Should I pay balance before or after statement closing?

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alb3rt018
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Should I pay balance before or after statement closing?

Postby alb3rt018 » Wed Mar 14, 2012 10:04 pm

Is better to pay my credit card balance before the statement end or wait until the due date?

(This is in reference to the American Express Gold)
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4Runner
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Postby 4Runner » Thu Mar 15, 2012 10:21 pm

For me, it makes no difference, you will have to pay it.

alb3rt018
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Postby alb3rt018 » Fri Mar 16, 2012 12:58 am

oh ok thx.
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2percentPlus
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Postby 2percentPlus » Fri Mar 16, 2012 12:49 pm

It depends if you want the utilization reported or not.

jeffysdad
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Postby jeffysdad » Fri Mar 16, 2012 1:14 pm

Closing date/cycle date/statement date is when the account cycles and when the minimum payment (or whatever you choose to pay) becomes payable. Due date is the date by which at least the minimum payment must be made to avoid to possibility of penalty being assessed.

Every month, pay at least the minimum after the closing date and before the due date.
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Moneytalks
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Postby Moneytalks » Fri Mar 16, 2012 4:17 pm

I do as soon as it posts, people think I'm weird for paying before the bill is sent, kinda like paying the waiter right after you tell him your order and not waiting till after the meal, but as long as you pay on time, you're golden! (No pun meant because of your Amex Tehe)
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alb3rt018
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Postby alb3rt018 » Fri Mar 16, 2012 11:18 pm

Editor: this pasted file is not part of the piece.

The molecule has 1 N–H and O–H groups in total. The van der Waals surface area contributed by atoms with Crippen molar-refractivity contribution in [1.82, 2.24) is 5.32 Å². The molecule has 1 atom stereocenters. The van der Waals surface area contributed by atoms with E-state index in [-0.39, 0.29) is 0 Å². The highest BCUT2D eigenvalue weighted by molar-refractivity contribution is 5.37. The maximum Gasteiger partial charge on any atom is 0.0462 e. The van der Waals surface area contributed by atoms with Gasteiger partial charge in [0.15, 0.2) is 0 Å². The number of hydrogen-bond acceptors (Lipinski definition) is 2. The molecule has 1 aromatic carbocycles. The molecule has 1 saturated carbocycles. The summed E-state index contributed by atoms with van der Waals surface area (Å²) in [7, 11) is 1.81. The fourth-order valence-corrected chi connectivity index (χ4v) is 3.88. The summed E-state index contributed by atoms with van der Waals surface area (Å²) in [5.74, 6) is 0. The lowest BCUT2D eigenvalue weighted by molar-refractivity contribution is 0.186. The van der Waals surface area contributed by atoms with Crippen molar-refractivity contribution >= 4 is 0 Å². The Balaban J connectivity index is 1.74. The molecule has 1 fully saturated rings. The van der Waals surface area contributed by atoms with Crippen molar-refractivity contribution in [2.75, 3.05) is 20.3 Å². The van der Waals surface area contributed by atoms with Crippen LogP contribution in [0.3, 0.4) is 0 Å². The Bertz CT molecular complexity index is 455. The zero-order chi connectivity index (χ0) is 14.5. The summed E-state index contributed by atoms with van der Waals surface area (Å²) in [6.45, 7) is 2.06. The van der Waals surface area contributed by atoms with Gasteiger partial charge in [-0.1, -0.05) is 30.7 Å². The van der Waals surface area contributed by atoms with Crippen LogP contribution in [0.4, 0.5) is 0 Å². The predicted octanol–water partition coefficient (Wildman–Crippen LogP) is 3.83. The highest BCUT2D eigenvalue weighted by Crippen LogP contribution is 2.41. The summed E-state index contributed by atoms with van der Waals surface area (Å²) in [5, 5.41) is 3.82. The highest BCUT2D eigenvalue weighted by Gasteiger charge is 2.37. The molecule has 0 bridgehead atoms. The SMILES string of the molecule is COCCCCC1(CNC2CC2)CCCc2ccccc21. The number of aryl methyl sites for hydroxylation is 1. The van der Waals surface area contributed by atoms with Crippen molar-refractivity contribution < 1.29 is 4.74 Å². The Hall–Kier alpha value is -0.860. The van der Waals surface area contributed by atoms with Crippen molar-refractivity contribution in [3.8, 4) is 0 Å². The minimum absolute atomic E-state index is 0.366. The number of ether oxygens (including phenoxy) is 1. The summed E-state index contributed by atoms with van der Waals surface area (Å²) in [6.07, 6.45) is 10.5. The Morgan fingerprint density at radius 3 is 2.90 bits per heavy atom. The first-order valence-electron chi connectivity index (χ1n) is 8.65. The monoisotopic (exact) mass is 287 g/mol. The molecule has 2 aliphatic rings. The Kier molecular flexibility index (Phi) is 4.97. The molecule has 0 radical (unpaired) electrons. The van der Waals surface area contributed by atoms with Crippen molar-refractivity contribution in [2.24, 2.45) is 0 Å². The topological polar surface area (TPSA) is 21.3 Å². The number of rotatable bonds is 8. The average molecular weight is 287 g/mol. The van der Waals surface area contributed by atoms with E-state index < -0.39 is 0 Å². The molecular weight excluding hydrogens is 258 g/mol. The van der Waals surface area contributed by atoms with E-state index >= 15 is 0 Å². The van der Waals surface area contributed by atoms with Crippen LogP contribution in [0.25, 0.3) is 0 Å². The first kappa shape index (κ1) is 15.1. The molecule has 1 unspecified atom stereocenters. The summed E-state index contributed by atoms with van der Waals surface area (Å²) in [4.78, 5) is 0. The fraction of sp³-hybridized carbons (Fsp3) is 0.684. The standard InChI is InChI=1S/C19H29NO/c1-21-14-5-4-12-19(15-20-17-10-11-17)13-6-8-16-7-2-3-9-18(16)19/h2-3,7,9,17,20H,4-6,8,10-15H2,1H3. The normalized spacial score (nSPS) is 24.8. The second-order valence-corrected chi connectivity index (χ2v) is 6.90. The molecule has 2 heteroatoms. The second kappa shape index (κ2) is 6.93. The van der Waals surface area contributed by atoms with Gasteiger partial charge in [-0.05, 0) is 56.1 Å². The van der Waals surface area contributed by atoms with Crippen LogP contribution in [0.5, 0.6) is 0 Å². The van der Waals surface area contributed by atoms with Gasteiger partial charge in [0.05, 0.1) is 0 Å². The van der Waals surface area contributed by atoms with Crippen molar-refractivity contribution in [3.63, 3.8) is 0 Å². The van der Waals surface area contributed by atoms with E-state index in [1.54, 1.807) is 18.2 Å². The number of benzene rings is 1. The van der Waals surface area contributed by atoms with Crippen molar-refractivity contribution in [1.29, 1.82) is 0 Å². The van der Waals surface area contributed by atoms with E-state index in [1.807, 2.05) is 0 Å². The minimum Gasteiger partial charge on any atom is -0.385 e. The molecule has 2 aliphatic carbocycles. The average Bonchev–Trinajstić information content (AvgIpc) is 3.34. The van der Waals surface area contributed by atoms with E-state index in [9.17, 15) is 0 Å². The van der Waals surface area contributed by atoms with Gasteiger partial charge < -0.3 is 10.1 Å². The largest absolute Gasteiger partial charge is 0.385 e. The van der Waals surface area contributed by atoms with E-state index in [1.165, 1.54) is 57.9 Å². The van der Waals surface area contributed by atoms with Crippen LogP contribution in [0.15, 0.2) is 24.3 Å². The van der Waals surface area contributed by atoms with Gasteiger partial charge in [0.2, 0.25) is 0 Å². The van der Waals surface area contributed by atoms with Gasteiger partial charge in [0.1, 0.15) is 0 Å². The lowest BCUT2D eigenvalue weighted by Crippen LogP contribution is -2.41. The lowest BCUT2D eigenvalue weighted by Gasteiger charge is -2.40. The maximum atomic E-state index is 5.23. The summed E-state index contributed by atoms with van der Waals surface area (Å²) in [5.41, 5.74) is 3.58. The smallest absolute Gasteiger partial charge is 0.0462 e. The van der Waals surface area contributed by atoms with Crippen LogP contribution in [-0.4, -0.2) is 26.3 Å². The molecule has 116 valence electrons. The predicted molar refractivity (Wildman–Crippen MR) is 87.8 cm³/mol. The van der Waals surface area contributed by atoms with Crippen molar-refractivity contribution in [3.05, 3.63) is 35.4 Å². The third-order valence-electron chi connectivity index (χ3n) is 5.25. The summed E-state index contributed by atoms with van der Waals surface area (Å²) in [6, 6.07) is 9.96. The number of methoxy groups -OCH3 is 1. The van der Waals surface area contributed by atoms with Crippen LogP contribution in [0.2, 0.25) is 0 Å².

is it better the amex report high limit every month? or just to report a low limit ?
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Celestine
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Postby Celestine » Sat Mar 17, 2012 10:25 pm

alb3rt018 wrote:Is better to pay my credit card balance before the statement end or wait until the due date?

(This is in reference to the American Express Gold)


Regardless if your card is a charge card or a credit card, pay the balance in full before the due date. That way any problems that may occur during the payment transaction can be fixed in time.
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i_t_man
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Postby i_t_man » Tue Mar 20, 2012 9:10 am

Moneytalks wrote:I do as soon as it posts, people think I'm weird for paying before the bill is sent, kinda like paying the waiter right after you tell him your order and not waiting till after the meal, but as long as you pay on time, you're golden! (No pun meant because of your Amex Tehe)


You're not weird, you're actually being very smart. Let's say you have a card with a $1000 limit and you rack up $800 in charges over the month. Your statement cuts, you get it in the mail, and you send in a payment for the full $800. You think "Great, I paid it off". The problem is that the same day your statement was cut, AMEX notified the reporting agencies that you're using 80% of you available credit. Not good. AMEX doesn't send a follow-up note to the agencies saying "nevermind, he paid it off". All they know is your utilization is very high.

To maintain a high credit score, your goal should be for your balance to be as low as possible on the day your statement cuts. The biggest myth is that you should maintain a small balance to show utilization.

Crashem
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Postby Crashem » Thu Mar 22, 2012 5:41 pm

Most of the newer credit scoring model don't take charge card utilization into account so you are getting a bit of wrong information in this thread. But lets say you are looking for a loan or new credit cards for whatever reason and don't know if they are using an old or new credit score model, the safe bet is to pay whatever you owe at least a couple of days before statement is generated so that they report 0 balance to credit bureaus and therefore no utilization. Otherwise, I would just recommend holding on to your money and paying before due date.

The other thing is that when scoring models do take charge cards into account they use the "high" limit as your credit limit (since these cards are "no preset limit" cards). What I mean by "high" limit is the most you racked up on your card in one month that was reported to the bureaus within the last 12 or 18 months (i forget). So a good strategy is to rack up as much of your expenses on your AMEX one month and let it report so that old scoring models will show little utilization relatively when it reports a balance in the future.
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